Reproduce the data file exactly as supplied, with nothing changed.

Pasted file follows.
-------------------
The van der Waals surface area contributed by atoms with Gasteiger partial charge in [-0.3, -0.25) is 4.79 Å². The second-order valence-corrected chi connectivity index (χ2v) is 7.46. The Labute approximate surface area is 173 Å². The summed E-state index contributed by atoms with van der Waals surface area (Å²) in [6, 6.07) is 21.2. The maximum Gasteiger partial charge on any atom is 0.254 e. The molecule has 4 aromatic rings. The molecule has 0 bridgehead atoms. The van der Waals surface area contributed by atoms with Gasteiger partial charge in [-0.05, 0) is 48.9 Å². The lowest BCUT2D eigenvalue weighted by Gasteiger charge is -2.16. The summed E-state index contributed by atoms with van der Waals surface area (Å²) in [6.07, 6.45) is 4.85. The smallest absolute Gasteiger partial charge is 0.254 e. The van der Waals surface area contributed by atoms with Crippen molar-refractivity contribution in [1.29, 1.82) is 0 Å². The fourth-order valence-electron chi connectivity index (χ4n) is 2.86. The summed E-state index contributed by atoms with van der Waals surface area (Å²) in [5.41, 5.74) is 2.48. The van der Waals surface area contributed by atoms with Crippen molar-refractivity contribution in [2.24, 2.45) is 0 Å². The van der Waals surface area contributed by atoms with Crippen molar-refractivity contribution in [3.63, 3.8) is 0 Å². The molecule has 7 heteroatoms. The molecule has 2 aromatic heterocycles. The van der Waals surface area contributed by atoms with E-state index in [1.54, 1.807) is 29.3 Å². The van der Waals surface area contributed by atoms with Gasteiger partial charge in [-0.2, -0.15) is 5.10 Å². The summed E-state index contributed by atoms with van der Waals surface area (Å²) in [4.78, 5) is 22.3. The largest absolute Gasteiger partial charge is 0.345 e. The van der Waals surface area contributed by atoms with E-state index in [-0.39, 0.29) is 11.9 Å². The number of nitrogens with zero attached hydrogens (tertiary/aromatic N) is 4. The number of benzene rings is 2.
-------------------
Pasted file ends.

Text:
The van der Waals surface area contributed by atoms with Gasteiger partial charge in [-0.3, -0.25) is 4.79 Å². The second-order valence-corrected chi connectivity index (χ2v) is 7.46. The Labute approximate surface area is 173 Å². The summed E-state index contributed by atoms with van der Waals surface area (Å²) in [6, 6.07) is 21.2. The maximum Gasteiger partial charge on any atom is 0.254 e. The molecule has 4 aromatic rings. The molecule has 0 bridgehead atoms. The van der Waals surface area contributed by atoms with Gasteiger partial charge in [-0.05, 0) is 48.9 Å². The lowest BCUT2D eigenvalue weighted by Gasteiger charge is -2.16. The summed E-state index contributed by atoms with van der Waals surface area (Å²) in [6.07, 6.45) is 4.85. The smallest absolute Gasteiger partial charge is 0.254 e. The van der Waals surface area contributed by atoms with Crippen molar-refractivity contribution in [1.29, 1.82) is 0 Å². The fourth-order valence-electron chi connectivity index (χ4n) is 2.86. The summed E-state index contributed by atoms with van der Waals surface area (Å²) in [5.41, 5.74) is 2.48. The van der Waals surface area contributed by atoms with Crippen molar-refractivity contribution in [2.24, 2.45) is 0 Å². The van der Waals surface area contributed by atoms with Crippen molar-refractivity contribution in [3.63, 3.8) is 0 Å². The molecule has 7 heteroatoms. The molecule has 2 aromatic heterocycles. The van der Waals surface area contributed by atoms with E-state index in [1.54, 1.807) is 29.3 Å². The van der Waals surface area contributed by atoms with Gasteiger partial charge in [-0.2, -0.15) is 5.10 Å². The summed E-state index contributed by atoms with van der Waals surface area (Å²) in [4.78, 5) is 22.3. The largest absolute Gasteiger partial charge is 0.345 e. The van der Waals surface area contributed by atoms with E-state index in [-0.39, 0.29) is 11.9 Å². The number of nitrogens with zero attached hydrogens (tertiary/aromatic N) is 4. The number of benzene rings is 2.